Jürgen has an interesting article: The Benefit Gap
The “benefit gap” is simply “what’s missing” - the difference between “what we need” and “what we use”. I’m still looking for the best English translation of the German term “Nutzendefizit”.
When we have a goal and do something to reach it, then we have to distinguish the following:
1. What we need, i.e. what would completely satisfy our goal.
2. What we want, i.e. what we think we need.
3. What we ask for, i.e. what we say we want.
4. What we get/have, i.e. what we accept under given constraints.
5. What we use, i.e. to what extent we really use what we have.
Ties in neatly with the findings of The Standish Group (mentioned here: Use Case Driven Agile Development), according to which an average of 45 percent of any given product is waste and will never be used.
By the way, Jürgen’s blog deals with the following:
The central theme of this blog is the lack of incentives for software producers (external or in-house) to reduce the lifecycle costs (i.e. to increase the quality) of software. In fact there are big incentives to lower the initial expenditures by reducing quality and shifting costs into the future, thus increasing the total lifecycle costs for the consumers. This is one of the major reasons for the persistence of the software crisis.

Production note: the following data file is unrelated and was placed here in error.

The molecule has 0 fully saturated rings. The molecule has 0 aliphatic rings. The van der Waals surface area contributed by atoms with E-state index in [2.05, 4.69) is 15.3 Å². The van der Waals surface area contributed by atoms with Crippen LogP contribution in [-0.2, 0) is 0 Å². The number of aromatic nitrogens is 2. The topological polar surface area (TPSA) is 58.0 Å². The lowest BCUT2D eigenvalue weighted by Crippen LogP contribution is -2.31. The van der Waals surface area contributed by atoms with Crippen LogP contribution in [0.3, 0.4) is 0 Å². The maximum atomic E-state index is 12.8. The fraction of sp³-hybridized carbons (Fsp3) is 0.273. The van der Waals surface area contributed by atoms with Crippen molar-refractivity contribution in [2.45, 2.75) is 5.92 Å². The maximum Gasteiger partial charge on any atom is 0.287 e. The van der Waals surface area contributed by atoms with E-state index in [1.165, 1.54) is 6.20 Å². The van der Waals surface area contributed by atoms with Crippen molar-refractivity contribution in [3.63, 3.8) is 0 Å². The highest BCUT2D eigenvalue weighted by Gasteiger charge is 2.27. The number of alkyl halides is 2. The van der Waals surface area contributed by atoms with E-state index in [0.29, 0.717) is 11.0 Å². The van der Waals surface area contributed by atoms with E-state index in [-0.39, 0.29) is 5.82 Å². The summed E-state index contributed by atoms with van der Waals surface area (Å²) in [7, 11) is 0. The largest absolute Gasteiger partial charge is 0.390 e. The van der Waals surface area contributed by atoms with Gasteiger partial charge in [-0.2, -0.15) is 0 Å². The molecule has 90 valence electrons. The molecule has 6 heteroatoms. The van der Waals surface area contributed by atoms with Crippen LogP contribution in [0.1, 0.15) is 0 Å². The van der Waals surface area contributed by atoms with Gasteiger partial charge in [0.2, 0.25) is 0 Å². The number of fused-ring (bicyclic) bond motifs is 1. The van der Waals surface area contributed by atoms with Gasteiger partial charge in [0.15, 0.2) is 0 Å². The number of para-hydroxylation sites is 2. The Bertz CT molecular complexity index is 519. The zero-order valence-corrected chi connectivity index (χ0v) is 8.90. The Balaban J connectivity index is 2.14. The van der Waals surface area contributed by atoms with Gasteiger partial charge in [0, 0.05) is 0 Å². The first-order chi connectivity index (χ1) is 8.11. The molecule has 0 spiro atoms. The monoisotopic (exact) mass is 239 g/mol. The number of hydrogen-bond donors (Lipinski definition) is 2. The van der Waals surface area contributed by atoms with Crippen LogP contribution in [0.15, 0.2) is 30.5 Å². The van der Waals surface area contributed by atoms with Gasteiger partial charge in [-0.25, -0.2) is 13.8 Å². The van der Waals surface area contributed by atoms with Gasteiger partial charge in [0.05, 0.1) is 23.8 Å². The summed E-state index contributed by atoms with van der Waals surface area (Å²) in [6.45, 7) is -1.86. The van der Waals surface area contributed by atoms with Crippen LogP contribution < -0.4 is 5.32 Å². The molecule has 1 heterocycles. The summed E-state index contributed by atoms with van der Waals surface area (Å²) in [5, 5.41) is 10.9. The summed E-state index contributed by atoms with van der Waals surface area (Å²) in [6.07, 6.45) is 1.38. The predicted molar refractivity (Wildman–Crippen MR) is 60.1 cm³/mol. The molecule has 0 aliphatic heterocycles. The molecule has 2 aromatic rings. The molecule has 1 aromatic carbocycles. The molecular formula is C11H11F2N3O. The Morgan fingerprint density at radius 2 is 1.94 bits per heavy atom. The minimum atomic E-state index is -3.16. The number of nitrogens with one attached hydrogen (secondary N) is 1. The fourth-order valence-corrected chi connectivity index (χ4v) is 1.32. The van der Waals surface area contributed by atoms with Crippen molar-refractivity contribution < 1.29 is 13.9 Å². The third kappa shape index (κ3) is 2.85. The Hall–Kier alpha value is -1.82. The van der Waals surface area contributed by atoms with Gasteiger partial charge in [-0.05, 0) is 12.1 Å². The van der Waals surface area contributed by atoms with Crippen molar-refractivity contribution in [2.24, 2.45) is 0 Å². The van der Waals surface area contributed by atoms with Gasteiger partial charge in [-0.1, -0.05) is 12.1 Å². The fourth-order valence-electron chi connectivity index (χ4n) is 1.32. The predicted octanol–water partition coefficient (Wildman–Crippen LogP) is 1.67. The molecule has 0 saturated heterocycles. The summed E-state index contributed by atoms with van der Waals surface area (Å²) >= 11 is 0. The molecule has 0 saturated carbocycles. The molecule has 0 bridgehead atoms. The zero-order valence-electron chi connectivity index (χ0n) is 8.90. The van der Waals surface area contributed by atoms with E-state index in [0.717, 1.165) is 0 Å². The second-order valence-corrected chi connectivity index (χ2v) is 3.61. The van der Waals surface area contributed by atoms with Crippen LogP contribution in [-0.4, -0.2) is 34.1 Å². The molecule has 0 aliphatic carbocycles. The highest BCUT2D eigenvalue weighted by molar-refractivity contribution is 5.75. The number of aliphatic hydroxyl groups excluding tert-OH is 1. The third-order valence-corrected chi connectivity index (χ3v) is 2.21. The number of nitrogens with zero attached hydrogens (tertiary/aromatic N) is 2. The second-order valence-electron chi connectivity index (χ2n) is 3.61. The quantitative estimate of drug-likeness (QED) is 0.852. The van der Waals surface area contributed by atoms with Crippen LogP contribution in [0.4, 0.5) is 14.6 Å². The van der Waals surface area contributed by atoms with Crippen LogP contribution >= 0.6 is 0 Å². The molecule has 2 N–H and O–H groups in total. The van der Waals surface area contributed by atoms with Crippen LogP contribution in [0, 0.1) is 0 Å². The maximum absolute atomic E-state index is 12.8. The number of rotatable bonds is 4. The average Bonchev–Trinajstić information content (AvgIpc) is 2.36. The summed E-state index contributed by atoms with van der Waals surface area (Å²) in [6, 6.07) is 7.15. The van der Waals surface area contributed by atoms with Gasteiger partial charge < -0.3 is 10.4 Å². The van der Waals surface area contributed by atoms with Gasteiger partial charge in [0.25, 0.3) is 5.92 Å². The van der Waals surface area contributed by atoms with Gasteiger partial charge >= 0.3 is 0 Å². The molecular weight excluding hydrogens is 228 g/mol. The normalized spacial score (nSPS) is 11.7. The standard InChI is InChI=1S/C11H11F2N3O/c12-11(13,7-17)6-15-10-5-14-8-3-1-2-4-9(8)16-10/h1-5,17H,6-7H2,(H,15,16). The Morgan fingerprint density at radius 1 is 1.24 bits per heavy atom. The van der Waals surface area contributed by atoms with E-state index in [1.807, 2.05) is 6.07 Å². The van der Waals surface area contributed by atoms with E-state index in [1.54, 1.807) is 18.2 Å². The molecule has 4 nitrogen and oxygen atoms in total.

Software is almost unique as a credence good with very high switching costs. The inability of consumers to take quality sufficiently into account when selecting software or software producers coupled with the high cost of switching later on creates a significant competitive advantage for producers of lower-quality software.
Always a good read.